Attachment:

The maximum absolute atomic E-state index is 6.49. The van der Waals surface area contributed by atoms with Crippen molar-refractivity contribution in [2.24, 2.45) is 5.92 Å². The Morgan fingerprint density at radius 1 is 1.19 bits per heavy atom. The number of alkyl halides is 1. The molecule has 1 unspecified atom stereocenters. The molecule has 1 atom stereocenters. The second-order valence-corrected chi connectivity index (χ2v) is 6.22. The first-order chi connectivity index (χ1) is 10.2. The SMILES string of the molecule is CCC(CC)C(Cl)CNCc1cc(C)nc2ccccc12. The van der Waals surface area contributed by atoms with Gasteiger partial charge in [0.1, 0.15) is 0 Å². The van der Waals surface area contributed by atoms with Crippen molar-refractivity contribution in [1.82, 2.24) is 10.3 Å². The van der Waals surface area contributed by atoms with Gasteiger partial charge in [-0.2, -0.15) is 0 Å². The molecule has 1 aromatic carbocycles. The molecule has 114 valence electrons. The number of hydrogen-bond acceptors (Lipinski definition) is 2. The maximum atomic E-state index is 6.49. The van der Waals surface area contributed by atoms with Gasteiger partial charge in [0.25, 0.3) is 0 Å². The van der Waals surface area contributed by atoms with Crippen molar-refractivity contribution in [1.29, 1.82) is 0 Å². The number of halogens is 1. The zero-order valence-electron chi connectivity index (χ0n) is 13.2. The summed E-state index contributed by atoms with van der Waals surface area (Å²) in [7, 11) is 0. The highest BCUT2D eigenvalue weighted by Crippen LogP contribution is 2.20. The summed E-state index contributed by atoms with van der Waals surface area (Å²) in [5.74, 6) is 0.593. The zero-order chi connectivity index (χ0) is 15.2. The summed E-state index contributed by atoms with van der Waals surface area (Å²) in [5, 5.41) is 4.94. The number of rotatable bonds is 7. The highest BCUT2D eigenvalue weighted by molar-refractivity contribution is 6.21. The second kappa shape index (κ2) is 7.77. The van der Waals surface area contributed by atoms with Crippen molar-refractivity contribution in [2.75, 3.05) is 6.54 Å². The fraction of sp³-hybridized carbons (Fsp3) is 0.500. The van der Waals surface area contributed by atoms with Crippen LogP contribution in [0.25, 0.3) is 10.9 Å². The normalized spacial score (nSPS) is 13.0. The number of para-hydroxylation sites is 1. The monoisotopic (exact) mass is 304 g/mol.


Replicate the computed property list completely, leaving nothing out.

The maximum absolute atomic E-state index is 6.49. The van der Waals surface area contributed by atoms with Crippen molar-refractivity contribution in [2.24, 2.45) is 5.92 Å². The Morgan fingerprint density at radius 1 is 1.19 bits per heavy atom. The number of alkyl halides is 1. The molecule has 1 unspecified atom stereocenters. The molecule has 1 atom stereocenters. The second-order valence-corrected chi connectivity index (χ2v) is 6.22. The first-order chi connectivity index (χ1) is 10.2. The SMILES string of the molecule is CCC(CC)C(Cl)CNCc1cc(C)nc2ccccc12. The van der Waals surface area contributed by atoms with Gasteiger partial charge in [0.1, 0.15) is 0 Å². The van der Waals surface area contributed by atoms with Crippen molar-refractivity contribution in [1.82, 2.24) is 10.3 Å². The van der Waals surface area contributed by atoms with Gasteiger partial charge in [-0.2, -0.15) is 0 Å². The molecule has 1 aromatic carbocycles. The molecule has 114 valence electrons. The number of hydrogen-bond acceptors (Lipinski definition) is 2. The maximum atomic E-state index is 6.49. The van der Waals surface area contributed by atoms with Gasteiger partial charge in [0.25, 0.3) is 0 Å². The van der Waals surface area contributed by atoms with Crippen molar-refractivity contribution in [1.29, 1.82) is 0 Å². The number of halogens is 1. The zero-order valence-electron chi connectivity index (χ0n) is 13.2. The summed E-state index contributed by atoms with van der Waals surface area (Å²) in [7, 11) is 0. The highest BCUT2D eigenvalue weighted by Crippen LogP contribution is 2.20. The summed E-state index contributed by atoms with van der Waals surface area (Å²) in [5.74, 6) is 0.593. The zero-order chi connectivity index (χ0) is 15.2. The summed E-state index contributed by atoms with van der Waals surface area (Å²) in [5, 5.41) is 4.94. The number of rotatable bonds is 7. The highest BCUT2D eigenvalue weighted by molar-refractivity contribution is 6.21. The second kappa shape index (κ2) is 7.77. The van der Waals surface area contributed by atoms with Crippen molar-refractivity contribution in [2.75, 3.05) is 6.54 Å². The fraction of sp³-hybridized carbons (Fsp3) is 0.500. The van der Waals surface area contributed by atoms with Crippen LogP contribution in [0.25, 0.3) is 10.9 Å². The normalized spacial score (nSPS) is 13.0. The number of para-hydroxylation sites is 1. The monoisotopic (exact) mass is 304 g/mol.